Various fasteners, a piece of cable clamped to the nut per the original plan, a crimp fastener in the background, and a collar in the foreground. The tap on the left, pulley test bolted to alumuinum upper left, graphite lubricant to the right. Petroleum based lubricant makes Delrin "sticky" to threaded rod.
Threaded rod and piece of cable through finished nut. One collar test fit on cable.
Machined a groove to recieve cable into bottom of leg for gantry (former threaded rod stand)
Cut grove in other leg with angle grinder - half the time, twice as easy.
Mounting the 4 axis Xylotex board into a drive bay in a PC.
Xylotex board center right, power supply screwed into the bottom of the case.
The cooing fan for the drive board is installed.
Soldering hard drive power molex connectors to cables for motors.
Molex connector attached to motor. (heat shrink tubing is on the wires closer to the motor but has not been shrunk onto connections)
Motors and PC internal cables finished.
Drilling holes in a PC slot plate for the cables.
Power and motor cables reinforced by heat shrink tubing for snug fit holes.
Using cable ties to hold cables in place and for strain relief.
Duh! Power cable must be removed because the plug will not fit through the slot int the case - easy fix.
Driver and power supply installed, cables installed and tested. Motor connectors attached as well.
Good look at the strain relief on the cables.
Wiring diagram relating windings to motor wire colors to Molex connector wires. I hope to use the additional wires for ground and limit switches.
This is funny... OK, so I got all this stuff installed in one of my old servers and then try to boot it. It's dog slow so I look and find Windows XP running on a 15Gb HD! 1G to spare! so I go to another server and grab an old 200GB drive, install it, install XP and it won't boot. The server was so old the motherboard was PCI-33, you need PCI-133 for drives over 120Gb. so I pull a PCI-133 controller card from another PC and install it - it works, but I can't boot from it. At this point I said F*CK it, grabbed an old 60GB drive and went to install it when I found I had to cut the case to reach one of the screw holes! After all that it works now, but I looked and found that I did all this work to install the stuff in a 933Mhz PIII when I had a 2.4Ghz Dell Inspiron on the shelf. Doh! @#%^#$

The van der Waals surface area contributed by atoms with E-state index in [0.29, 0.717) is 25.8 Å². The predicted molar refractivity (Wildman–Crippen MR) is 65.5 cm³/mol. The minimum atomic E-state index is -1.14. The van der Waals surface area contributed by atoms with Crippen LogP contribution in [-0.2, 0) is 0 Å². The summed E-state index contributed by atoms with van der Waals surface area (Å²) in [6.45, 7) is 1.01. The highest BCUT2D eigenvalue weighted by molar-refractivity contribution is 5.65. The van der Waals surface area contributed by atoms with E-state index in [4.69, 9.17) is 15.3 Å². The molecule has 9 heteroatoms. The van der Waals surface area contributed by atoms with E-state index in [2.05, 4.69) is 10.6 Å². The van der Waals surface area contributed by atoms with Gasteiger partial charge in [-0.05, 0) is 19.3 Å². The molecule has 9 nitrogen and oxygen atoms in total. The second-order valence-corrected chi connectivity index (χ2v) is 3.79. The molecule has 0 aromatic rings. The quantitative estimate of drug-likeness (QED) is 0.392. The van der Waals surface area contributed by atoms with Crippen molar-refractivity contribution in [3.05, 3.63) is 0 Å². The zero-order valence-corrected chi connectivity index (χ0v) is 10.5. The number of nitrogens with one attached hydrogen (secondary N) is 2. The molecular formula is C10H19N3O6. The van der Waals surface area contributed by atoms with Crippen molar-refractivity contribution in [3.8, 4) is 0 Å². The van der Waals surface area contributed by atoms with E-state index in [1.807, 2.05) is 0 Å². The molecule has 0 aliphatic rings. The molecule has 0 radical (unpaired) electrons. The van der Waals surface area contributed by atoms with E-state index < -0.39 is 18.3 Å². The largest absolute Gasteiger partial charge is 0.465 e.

The pipe I'm using used to be the pole from my kids playset and has debris inside - so I taped the vac to one end and...
Rammed my unused threaded rod the lenght of the pipe while rolling it for a while. It worked surprisingly well and the interior is very clean.
I had to unpack one of the long threaded rods and remove most of the grease. I really lubed these up in the first try and I'm not sure if the grease will react with the Derlin (or if the nut is actually made of Derlin for that matter). First I ran the previous steel nut (on the rod at the left near the orange spider coupler) up and back the length of the rod to clear the threads of the grease. I used rags to clean the grease away...
... then I used the first test piece of Delrin I tapped. This is the resulting grease from about 1.5 feet of rod. The hole was tapped with a home made tap made from a piece of this rod, so the threads are quite tight. Notice how clean the threads are on the left as compared to those on the right.
Zooming the tapped plastic up and down the threads to clear the grease.
Finally, I clamped a rag tightly to the rod and zoomed it down and back. The result is a thinly lubricated protected steel rod.
Added mounting plate and cross support for motor end of the table. The threaded rod will pass through the bronze bushing through the pipe which will be mounted from the horizontal cross member.
By the way. I got a drill bit sharpener from Harbor Freight (against Terry's advice) and it works fine. It sharpens the bits to a shallower angle than when they are new and you have to be careful to grind them symmetrically but it worked well. The bit I used in the hand drill for all eight 1/4 " holes was previously too dull to use.
Here is the similar mound for the foot of the table. It's the same except there is no provision to mount a motor.
Two brackets as seen from beneath the table.
Looking at the other bracket through the near bracket. I thought this depth of field shot would be more interesting. It isn't.
Shopping list and notes on gantry travel. I still need to figure out exactly how long to cut the pipe as I only have the one pipe on hand. Too long and I won't be able to make adjustments, too short and the nut will come out of an end and spin freely.